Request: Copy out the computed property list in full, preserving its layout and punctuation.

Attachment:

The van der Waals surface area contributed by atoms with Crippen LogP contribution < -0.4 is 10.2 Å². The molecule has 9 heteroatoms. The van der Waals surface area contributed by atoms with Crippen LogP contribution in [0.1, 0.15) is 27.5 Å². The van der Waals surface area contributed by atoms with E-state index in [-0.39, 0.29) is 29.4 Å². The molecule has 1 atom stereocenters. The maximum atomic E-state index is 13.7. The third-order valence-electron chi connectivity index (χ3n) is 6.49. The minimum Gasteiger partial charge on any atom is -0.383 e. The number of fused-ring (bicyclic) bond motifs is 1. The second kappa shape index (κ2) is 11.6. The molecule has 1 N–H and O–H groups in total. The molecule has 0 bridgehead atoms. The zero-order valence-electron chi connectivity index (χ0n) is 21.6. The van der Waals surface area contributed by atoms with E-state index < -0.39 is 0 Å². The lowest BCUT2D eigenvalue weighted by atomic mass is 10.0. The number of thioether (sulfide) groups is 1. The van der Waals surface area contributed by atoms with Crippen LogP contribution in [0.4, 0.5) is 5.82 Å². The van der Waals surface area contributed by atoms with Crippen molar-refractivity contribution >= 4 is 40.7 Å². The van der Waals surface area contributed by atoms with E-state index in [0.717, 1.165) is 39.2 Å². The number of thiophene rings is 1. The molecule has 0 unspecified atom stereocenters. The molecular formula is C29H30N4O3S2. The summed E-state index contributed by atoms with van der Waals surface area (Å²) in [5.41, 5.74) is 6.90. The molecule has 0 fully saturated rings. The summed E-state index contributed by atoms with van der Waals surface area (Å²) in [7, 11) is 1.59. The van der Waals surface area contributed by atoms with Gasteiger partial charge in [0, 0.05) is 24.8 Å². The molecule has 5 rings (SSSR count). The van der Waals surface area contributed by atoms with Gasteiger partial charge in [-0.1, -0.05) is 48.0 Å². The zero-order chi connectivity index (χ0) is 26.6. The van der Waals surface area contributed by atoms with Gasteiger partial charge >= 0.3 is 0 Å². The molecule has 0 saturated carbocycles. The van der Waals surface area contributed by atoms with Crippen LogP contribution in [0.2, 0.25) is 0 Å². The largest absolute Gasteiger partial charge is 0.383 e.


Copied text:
The van der Waals surface area contributed by atoms with Crippen LogP contribution < -0.4 is 10.2 Å². The molecule has 9 heteroatoms. The van der Waals surface area contributed by atoms with Crippen LogP contribution in [0.1, 0.15) is 27.5 Å². The van der Waals surface area contributed by atoms with E-state index in [-0.39, 0.29) is 29.4 Å². The molecule has 1 atom stereocenters. The maximum atomic E-state index is 13.7. The third-order valence-electron chi connectivity index (χ3n) is 6.49. The minimum Gasteiger partial charge on any atom is -0.383 e. The number of fused-ring (bicyclic) bond motifs is 1. The second kappa shape index (κ2) is 11.6. The molecule has 1 N–H and O–H groups in total. The molecule has 0 bridgehead atoms. The zero-order valence-electron chi connectivity index (χ0n) is 21.6. The van der Waals surface area contributed by atoms with E-state index < -0.39 is 0 Å². The lowest BCUT2D eigenvalue weighted by atomic mass is 10.0. The number of thioether (sulfide) groups is 1. The van der Waals surface area contributed by atoms with Crippen LogP contribution in [0.4, 0.5) is 5.82 Å². The van der Waals surface area contributed by atoms with Crippen molar-refractivity contribution >= 4 is 40.7 Å². The van der Waals surface area contributed by atoms with E-state index in [0.717, 1.165) is 39.2 Å². The number of thiophene rings is 1. The molecule has 0 unspecified atom stereocenters. The molecular formula is C29H30N4O3S2. The summed E-state index contributed by atoms with van der Waals surface area (Å²) in [5.41, 5.74) is 6.90. The molecule has 0 fully saturated rings. The summed E-state index contributed by atoms with van der Waals surface area (Å²) in [7, 11) is 1.59. The van der Waals surface area contributed by atoms with Gasteiger partial charge in [0, 0.05) is 24.8 Å². The molecule has 5 rings (SSSR count). The van der Waals surface area contributed by atoms with Gasteiger partial charge in [-0.1, -0.05) is 48.0 Å². The zero-order chi connectivity index (χ0) is 26.6. The van der Waals surface area contributed by atoms with Gasteiger partial charge >= 0.3 is 0 Å². The molecule has 0 saturated carbocycles. The van der Waals surface area contributed by atoms with Crippen LogP contribution in [0.2, 0.25) is 0 Å². The largest absolute Gasteiger partial charge is 0.383 e.